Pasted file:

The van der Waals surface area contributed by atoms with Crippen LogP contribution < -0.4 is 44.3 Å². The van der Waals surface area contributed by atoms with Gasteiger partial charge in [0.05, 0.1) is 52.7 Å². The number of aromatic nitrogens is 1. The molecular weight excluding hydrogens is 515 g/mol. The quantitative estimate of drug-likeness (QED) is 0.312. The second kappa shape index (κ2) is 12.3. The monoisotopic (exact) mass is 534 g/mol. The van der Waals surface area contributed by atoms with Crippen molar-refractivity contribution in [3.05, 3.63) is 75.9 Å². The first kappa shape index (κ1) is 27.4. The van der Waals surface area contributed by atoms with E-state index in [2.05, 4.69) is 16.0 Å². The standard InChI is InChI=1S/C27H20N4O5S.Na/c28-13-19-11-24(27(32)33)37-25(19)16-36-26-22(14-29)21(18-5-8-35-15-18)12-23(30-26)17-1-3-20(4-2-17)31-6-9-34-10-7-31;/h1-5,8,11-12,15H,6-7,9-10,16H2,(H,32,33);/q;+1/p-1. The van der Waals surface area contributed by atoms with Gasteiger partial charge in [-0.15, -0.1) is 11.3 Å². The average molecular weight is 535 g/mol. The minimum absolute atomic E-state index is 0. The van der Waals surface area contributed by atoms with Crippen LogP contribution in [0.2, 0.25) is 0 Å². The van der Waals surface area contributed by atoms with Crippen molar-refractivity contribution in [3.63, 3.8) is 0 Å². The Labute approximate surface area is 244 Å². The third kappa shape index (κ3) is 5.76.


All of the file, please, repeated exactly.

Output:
The van der Waals surface area contributed by atoms with Crippen LogP contribution < -0.4 is 44.3 Å². The van der Waals surface area contributed by atoms with Gasteiger partial charge in [0.05, 0.1) is 52.7 Å². The number of aromatic nitrogens is 1. The molecular weight excluding hydrogens is 515 g/mol. The quantitative estimate of drug-likeness (QED) is 0.312. The second kappa shape index (κ2) is 12.3. The monoisotopic (exact) mass is 534 g/mol. The van der Waals surface area contributed by atoms with Crippen molar-refractivity contribution in [3.05, 3.63) is 75.9 Å². The first kappa shape index (κ1) is 27.4. The van der Waals surface area contributed by atoms with E-state index in [2.05, 4.69) is 16.0 Å². The standard InChI is InChI=1S/C27H20N4O5S.Na/c28-13-19-11-24(27(32)33)37-25(19)16-36-26-22(14-29)21(18-5-8-35-15-18)12-23(30-26)17-1-3-20(4-2-17)31-6-9-34-10-7-31;/h1-5,8,11-12,15H,6-7,9-10,16H2,(H,32,33);/q;+1/p-1. The van der Waals surface area contributed by atoms with Gasteiger partial charge in [-0.15, -0.1) is 11.3 Å². The average molecular weight is 535 g/mol. The minimum absolute atomic E-state index is 0. The van der Waals surface area contributed by atoms with Crippen LogP contribution in [0.2, 0.25) is 0 Å². The van der Waals surface area contributed by atoms with Crippen molar-refractivity contribution in [3.63, 3.8) is 0 Å². The Labute approximate surface area is 244 Å². The third kappa shape index (κ3) is 5.76.